Almost two in five existing homes suffer from some type of major defect. According to the Realty Times, these types of defects could cost you, the buyer, as much as $15,000 to repair. As a home buyer, it is incredibly important to protect yourself from unexpected repair costs by investing in a home inspection before you buy that home of your dreams. Especially if you are looking at purchasing a home built more than 40-50 years ago. It takes a qualified professional to know exactly what and where to look for defects, or near future expenses. Not only will a qualified home inspector save you money in the long run, but many banks and mortgage lenders require an inspection as part of the home buying process.
Take a look at these inspection tips so you know what to look for during the process:
Mold and Mildew
Damp basements and crawlspaces, oh my! Some of the hottest topics in a home inspection are mold and mildew; specifically black mold because of it’s toxicity. Moisture also deteriorates building structure and attracts insects. Your home inspector may use a meter to test the air to determine just how much moisture is present. If black mold is present, you can request professional mold remediation from the seller… or run for the hills!
Your inspector will check the water pressure of the home, run the dishwasher, and check the septic system. Look for leaks or drainage issues. Again, you can add any repairs to a list for the seller as a part of your buying conditions.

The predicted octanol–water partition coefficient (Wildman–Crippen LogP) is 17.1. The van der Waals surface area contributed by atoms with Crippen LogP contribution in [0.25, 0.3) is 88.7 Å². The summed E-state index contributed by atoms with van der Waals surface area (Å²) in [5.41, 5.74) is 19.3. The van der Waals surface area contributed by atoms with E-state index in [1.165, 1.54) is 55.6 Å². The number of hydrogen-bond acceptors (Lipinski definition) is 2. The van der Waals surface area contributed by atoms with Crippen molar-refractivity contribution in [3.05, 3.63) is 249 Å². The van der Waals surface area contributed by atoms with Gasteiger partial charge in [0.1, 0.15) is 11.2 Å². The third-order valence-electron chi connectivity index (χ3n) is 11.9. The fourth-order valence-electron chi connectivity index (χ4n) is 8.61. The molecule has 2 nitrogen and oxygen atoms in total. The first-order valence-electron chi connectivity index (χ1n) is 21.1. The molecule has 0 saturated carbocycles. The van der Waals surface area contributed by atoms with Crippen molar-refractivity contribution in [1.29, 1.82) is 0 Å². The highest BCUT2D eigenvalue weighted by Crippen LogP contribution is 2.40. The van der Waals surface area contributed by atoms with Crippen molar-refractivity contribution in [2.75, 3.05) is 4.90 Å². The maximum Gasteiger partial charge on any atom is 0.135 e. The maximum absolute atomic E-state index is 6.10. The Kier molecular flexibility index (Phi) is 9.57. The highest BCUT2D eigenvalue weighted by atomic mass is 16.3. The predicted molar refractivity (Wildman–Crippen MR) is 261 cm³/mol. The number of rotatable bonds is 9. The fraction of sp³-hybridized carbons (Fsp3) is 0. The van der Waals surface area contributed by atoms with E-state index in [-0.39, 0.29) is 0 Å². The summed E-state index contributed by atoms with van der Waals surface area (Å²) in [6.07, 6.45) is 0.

The deterioration of roof shingles is one of the first things a home buyer or home inspector will notice. The health of a roof is so important to the overall health of a home’s structure that some states even require a separate roof inspection altogether.
Especially in older homes, inspecting electrical systems is essential. It is actually very common for homeowners to do repairs or updates themselves, which are almost always not up to code. These can be very dangerous and costly to repair. Your inspector should check the electrical panel and circuit breaker configurations to make sure that they are sufficient for the size and needs of the home.
Overall Home Maintenance
Detailed categories like plumbing and electrical systems are very important but it is also essential to look at the home as a whole. Deferred maintenance of individual projects by the previous owners, especially in an older home, adds up. This presents a potential high cost situation for the new buyer to bring the home back into overall good condition.